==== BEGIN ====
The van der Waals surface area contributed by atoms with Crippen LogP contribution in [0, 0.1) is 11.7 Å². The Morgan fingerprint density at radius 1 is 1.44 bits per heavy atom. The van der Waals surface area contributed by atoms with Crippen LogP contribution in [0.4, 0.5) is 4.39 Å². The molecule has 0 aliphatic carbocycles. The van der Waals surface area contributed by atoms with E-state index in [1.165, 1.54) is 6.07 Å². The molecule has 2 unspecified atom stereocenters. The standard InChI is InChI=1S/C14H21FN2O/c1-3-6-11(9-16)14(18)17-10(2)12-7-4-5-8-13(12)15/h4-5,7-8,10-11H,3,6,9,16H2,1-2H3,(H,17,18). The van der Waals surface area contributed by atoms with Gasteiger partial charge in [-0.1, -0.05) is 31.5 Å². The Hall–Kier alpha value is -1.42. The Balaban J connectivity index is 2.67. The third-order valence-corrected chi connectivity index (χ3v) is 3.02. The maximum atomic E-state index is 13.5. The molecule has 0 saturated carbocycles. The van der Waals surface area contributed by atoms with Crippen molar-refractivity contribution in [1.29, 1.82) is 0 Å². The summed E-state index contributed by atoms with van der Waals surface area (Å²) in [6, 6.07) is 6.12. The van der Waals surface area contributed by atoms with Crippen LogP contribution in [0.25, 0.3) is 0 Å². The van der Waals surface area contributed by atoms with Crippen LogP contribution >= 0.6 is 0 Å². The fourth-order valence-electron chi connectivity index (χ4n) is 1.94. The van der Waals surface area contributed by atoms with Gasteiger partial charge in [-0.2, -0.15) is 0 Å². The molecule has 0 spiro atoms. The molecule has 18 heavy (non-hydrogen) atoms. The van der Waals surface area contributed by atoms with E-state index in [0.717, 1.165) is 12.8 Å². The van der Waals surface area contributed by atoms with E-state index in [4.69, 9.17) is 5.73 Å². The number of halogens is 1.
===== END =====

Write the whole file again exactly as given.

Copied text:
The van der Waals surface area contributed by atoms with Crippen LogP contribution in [0, 0.1) is 11.7 Å². The Morgan fingerprint density at radius 1 is 1.44 bits per heavy atom. The van der Waals surface area contributed by atoms with Crippen LogP contribution in [0.4, 0.5) is 4.39 Å². The molecule has 0 aliphatic carbocycles. The van der Waals surface area contributed by atoms with E-state index in [1.165, 1.54) is 6.07 Å². The molecule has 2 unspecified atom stereocenters. The standard InChI is InChI=1S/C14H21FN2O/c1-3-6-11(9-16)14(18)17-10(2)12-7-4-5-8-13(12)15/h4-5,7-8,10-11H,3,6,9,16H2,1-2H3,(H,17,18). The van der Waals surface area contributed by atoms with Gasteiger partial charge in [-0.1, -0.05) is 31.5 Å². The Hall–Kier alpha value is -1.42. The Balaban J connectivity index is 2.67. The third-order valence-corrected chi connectivity index (χ3v) is 3.02. The maximum atomic E-state index is 13.5. The molecule has 0 saturated carbocycles. The van der Waals surface area contributed by atoms with Crippen molar-refractivity contribution in [1.29, 1.82) is 0 Å². The summed E-state index contributed by atoms with van der Waals surface area (Å²) in [6, 6.07) is 6.12. The van der Waals surface area contributed by atoms with Crippen LogP contribution in [0.25, 0.3) is 0 Å². The van der Waals surface area contributed by atoms with Crippen LogP contribution >= 0.6 is 0 Å². The fourth-order valence-electron chi connectivity index (χ4n) is 1.94. The van der Waals surface area contributed by atoms with Gasteiger partial charge in [-0.2, -0.15) is 0 Å². The molecule has 0 spiro atoms. The molecule has 18 heavy (non-hydrogen) atoms. The van der Waals surface area contributed by atoms with E-state index in [0.717, 1.165) is 12.8 Å². The van der Waals surface area contributed by atoms with E-state index in [4.69, 9.17) is 5.73 Å². The number of halogens is 1.